Transactional Analysis or TA as it is commonly known as, is a tool used in many areas of business and education, and it’s a concept that once explained, makes complete sense and you’ll wonder why you haven’t used it before!
There have been many books and articles written on Transactional Analysis such as ‘Games People Play‘ and ‘I’m OK – You’re OK‘ . Their premise is to help us become more effective in the way we respond to and communicate with others. Read on, and in laymen’s terms I’ll explain the terminology and how to begin to understand why we communicate in certain ways, both in the work place and in our personal relationships. However, there are complexities to this concept, and so this series of articles will only look at transactional analysis on the simplest level. However, you can contact us if you want to explore various concepts further.
Transactional Analysis – What is a transaction?
Dr Eric Berne was a psychoanalyst and psychiatrist, whose work on human behaviour was influenced by Dr Sigmund Freud and neurosurgeon Dr Wilder Penfield. At it’s simplest level:
“Transactional Analysis is the method for studying interactions between individuals”
This includes any form of verbal or non-verbal communication between two people. This communication is the ‘transaction‘, whilst the ‘analysis‘ is what you understand or take from the message you are receiving. Someone smiling at me is a ‘transaction’ and my ‘analysis’ is that the person is happy to see me. Berne’s work asks us to reflect on these interactions and try to understand our own behaviour as well, i.e. why am I smiling back and crossing the road to meet them, if I really want to avoid them?
Transactional Analysis – What are ego states?
To help us understand the nature of our transactions with each other, Eric grouped our ways of thinking and behaving into three areas, that he called ego states:
Parent -when we are thinking or behaving from this ego state, we are drawing on our experience of the parental figures in our lives which have been absorbed into our way of relating to others. These parental figures could be warm, loving, indulgent, distant, controlling, or ‘spare the rod and spoil the child’ types. These characteristics could be attributed to our real parents, or people who we saw as parental figures in our lives. In a recent situation, someone hit my car from behind whilst I was stopped at a red light. The woman driving was so apologetic and shaken up by it, I forgot she had hit me and gave her a hug and told her it would be OK. It was my natural response to nurture her, once I realised everyone was OK.
Adult – when we are involved in transactions from this ego state, we are rational and able to think and make choices. In this state, we are able to recognise our potential child and parental responses but keep them in check and maintain control and deal with the facts of the situation. Again, in the car situation above, my initial response on getting out of the car was to ask what had happened, was anyone hurt, then later on to check my car and hers over and then take her details for insurance purposes.
In between these clearly adult ego state behaviours, I was shocked and shaking, but comforted her when I realised that she was worse than me emotionally.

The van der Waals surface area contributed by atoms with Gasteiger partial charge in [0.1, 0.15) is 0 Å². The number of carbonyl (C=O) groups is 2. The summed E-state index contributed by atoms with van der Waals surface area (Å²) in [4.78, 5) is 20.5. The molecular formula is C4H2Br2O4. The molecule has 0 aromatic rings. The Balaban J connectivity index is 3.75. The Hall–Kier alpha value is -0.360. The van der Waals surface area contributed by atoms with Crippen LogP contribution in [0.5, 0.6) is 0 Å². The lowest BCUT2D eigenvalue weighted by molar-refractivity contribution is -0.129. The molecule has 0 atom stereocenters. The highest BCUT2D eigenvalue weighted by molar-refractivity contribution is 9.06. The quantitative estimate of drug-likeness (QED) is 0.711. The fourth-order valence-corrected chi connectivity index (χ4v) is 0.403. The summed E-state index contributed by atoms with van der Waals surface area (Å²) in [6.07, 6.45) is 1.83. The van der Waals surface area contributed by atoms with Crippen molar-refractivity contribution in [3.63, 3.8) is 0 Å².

Child – from this ego state, we are remembering how we used to respond to events outside of ourselves when we were small. We may use extremes of behaviour and language and have strong feelings about a situation or statement, and exaggerate our responses, i.e. in the car shunt situation mentioned above, I could have slammed the car door and screamed at the woman “You stupid idiot, are you blind?” and then burst into tears. This name calling and crying is a way of showing that a situation has overwhelmed us and so we can revert back to name calling and extreme displays of emotion, if this is how we remember dealing with situations when we were small.
We can move between the ego states depending on the situation, the people involved and the communication itself. As you can see in the above example, my thoughts were in the adult ego state and ruled my emotions initially, as I was very rational and dealt with the damaged car, before moving into my parental ego state. Not everyone is able to do this, and certainly not all of the time. We tend to have an ego state we naturally adopt when under stress and times of pressure.
Question: Do you know what your natural ego state is?
Do you handle situations from different ego states depending if it’s home or personally related, as opposed to a work problem? Most of us do, because we’ve learnt the types of behaviours expected of us at work and conform to them. However, at home and with our partners we can let rip and behave in an emotional way (child or parent), which would be unacceptable in another situation or in front of a different audience.
What type of language do you use?
Parent – “never”, “should”, “always”, “do this”, “don’t do that”
Child – “I feel”, “I hate”, “Always”, “I don’t want to”, “I like”
Adult – “probably”, “I think”, “I realise”, “perhaps”, “I believe”
In the next blog, I’m going to explore complimentary and crossed transactions, as well as ‘game playing’ examples, and begin to look at how you can change the course of a conversation or interaction that is going wrong.
In the meantime, please tweet me @therealme_PDP and give me examples of how you know when you are in a particular ego state.
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